(24.) “ Episcopal Methodism, as it was and is, by the Rev. P. D. GORRIE.” (Auburn: Derby & Miller; 12mo., pp. 354.) This volume is divided into four books, of which the first gives a sketch of the origin of the Methodist Episcopal Church, and of its history down to 1850. Book II. treats of the doctrines of the Church, following the order of the Twenty-five Articles; and giving, besides, a statement of the doctrines of the Witness of the Spirit, Justification, Possibility of Falling from Grace, and Eternal Punishment, as held by the Church. Book III. gives a full and thorough exposition of the Polity of the Church; and the fourth book affords a large and valuable collection of ecclesiastical statistics. This well-conceived and well-executed treatise, with Porter's Compendium of Methodism, furnishes almost everything that can be desired on the subject.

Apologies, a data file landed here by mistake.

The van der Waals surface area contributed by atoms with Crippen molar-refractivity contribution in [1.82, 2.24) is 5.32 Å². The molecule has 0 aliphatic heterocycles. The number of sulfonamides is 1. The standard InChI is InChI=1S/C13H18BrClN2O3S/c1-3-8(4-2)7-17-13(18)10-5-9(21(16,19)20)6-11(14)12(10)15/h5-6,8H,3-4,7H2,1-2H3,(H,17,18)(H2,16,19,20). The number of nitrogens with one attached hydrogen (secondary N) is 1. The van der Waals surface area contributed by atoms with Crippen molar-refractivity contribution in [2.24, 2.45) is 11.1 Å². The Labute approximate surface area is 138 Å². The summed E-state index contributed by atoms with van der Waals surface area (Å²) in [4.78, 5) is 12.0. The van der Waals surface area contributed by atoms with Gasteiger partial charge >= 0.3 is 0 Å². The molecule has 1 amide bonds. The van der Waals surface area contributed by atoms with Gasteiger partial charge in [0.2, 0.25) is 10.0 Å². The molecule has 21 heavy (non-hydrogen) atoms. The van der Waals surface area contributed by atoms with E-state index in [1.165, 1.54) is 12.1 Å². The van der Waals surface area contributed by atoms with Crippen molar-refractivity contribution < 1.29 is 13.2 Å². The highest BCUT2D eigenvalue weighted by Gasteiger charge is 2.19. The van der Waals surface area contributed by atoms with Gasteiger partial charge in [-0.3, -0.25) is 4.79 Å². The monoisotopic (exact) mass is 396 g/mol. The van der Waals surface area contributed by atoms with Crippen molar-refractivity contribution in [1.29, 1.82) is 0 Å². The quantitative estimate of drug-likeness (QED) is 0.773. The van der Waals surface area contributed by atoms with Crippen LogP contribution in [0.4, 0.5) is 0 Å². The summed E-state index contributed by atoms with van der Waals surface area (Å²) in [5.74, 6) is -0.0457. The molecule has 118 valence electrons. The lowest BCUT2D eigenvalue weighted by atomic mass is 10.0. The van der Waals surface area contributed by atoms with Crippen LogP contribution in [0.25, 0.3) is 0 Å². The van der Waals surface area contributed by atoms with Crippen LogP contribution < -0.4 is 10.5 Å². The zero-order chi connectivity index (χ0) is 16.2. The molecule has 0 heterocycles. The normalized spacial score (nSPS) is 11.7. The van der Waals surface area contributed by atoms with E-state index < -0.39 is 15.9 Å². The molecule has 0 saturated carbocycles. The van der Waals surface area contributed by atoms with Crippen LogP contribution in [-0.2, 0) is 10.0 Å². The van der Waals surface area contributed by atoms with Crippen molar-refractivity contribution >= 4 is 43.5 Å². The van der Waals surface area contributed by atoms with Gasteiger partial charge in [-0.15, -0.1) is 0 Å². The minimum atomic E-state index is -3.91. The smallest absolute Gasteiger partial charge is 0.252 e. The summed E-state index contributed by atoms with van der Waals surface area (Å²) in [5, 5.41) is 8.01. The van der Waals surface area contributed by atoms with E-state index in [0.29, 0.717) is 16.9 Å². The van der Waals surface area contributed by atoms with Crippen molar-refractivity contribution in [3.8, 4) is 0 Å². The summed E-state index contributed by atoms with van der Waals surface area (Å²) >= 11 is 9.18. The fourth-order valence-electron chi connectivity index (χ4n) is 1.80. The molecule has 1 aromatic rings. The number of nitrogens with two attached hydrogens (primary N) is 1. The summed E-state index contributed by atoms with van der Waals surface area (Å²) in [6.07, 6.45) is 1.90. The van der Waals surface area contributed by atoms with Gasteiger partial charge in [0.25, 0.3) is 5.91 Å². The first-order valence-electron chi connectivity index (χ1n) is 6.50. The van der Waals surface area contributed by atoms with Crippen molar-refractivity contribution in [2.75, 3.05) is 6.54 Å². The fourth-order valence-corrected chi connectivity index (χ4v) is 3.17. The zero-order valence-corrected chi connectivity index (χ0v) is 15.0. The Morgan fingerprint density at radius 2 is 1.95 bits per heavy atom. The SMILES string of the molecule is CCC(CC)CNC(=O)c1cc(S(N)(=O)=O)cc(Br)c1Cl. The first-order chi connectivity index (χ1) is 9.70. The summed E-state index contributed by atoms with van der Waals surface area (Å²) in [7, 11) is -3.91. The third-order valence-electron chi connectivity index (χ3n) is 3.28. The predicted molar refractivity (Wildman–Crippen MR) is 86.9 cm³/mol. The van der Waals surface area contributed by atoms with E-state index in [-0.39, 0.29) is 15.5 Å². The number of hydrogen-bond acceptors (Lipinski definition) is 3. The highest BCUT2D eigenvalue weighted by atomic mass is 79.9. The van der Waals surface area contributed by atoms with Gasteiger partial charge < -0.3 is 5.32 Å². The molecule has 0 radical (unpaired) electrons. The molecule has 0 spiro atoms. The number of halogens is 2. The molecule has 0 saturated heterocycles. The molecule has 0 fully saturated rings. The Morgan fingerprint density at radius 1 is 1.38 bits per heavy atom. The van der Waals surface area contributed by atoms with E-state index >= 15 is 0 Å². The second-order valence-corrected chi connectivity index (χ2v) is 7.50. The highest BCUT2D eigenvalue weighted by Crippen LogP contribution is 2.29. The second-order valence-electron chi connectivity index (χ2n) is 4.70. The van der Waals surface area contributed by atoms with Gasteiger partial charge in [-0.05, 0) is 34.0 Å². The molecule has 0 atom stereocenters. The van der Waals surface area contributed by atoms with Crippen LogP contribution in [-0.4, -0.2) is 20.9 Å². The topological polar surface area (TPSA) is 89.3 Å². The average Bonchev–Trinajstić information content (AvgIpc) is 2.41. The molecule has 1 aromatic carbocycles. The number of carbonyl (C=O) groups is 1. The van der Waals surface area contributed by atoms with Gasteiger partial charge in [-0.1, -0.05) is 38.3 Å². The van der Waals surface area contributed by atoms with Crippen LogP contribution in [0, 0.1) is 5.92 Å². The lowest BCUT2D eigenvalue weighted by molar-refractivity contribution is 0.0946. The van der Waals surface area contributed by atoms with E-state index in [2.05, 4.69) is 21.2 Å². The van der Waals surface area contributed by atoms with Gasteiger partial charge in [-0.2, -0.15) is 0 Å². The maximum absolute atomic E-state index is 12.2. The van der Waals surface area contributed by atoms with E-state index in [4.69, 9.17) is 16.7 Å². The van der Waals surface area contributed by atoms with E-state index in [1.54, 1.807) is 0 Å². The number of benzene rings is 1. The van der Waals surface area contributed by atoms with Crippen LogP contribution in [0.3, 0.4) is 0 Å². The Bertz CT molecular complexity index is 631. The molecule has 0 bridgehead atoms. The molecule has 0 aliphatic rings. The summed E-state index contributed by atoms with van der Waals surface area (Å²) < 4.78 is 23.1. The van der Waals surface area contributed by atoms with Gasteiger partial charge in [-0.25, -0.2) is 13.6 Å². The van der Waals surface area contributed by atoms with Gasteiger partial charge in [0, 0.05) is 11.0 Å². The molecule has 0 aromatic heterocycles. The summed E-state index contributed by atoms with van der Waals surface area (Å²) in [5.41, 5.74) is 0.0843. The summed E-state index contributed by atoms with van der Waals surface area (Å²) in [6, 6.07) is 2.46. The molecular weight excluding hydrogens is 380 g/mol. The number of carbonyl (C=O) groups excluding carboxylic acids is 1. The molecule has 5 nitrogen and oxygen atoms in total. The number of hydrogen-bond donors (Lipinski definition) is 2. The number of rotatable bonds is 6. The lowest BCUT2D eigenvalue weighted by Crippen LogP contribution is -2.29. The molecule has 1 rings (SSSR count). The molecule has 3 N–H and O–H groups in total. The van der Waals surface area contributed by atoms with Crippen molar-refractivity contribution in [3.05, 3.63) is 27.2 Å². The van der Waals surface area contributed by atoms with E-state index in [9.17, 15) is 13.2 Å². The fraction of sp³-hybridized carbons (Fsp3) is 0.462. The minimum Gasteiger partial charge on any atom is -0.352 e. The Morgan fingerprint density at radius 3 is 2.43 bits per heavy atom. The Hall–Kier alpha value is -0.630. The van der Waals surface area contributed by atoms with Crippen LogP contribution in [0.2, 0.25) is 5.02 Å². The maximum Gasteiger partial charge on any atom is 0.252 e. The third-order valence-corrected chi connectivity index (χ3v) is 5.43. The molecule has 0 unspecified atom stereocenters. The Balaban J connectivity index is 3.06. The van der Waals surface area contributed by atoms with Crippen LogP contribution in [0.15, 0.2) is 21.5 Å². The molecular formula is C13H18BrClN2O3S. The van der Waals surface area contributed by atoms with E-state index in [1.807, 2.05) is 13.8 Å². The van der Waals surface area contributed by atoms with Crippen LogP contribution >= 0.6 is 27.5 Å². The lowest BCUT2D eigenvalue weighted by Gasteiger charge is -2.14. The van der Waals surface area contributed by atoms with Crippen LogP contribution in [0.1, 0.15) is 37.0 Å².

(25.) We rejoice to see a growing tendency among our able ministers toward writing for the times. To prepare a good book of practical religion or biography is the next thing to preaching with the living voice; and the annals of Methodism furnish abundant material for this species of writing, large as our sto:k of books of this class alreally is. The Wesley Offering, or Wesley and his Times, by Rev. D. HOLMES, A. M., (Auburn: Derby & Miller; 1853; 12mo., pp. 308,) comes immediately after Professor Larrabee's * Wesley and his Coadjutors,” and covers, to a considerable extent, the same ground; but so ample is the field, and so great the difference between the two writers, as to their mode of treating the subject, that the reader may go through the two books in succession without wearying of the topic or its treatment. Mr. Holmes's volume “does not claim to be a biography, in the full sense of that word, nor yet a detailed history of the Wesleyan Reformation, but is rather a collection of incidents in the life and labours of the Wesleys, and of the sort of religion promoted by them.” It may be characterized as a series of thoughtful essays on the rise of Methodism, and its adaptation to the times, illustrated by well-wrought descriptions and narrations. We commend it to general notice. A hundred such volumes in the hands of our Tract Society would tell upon the coming generation.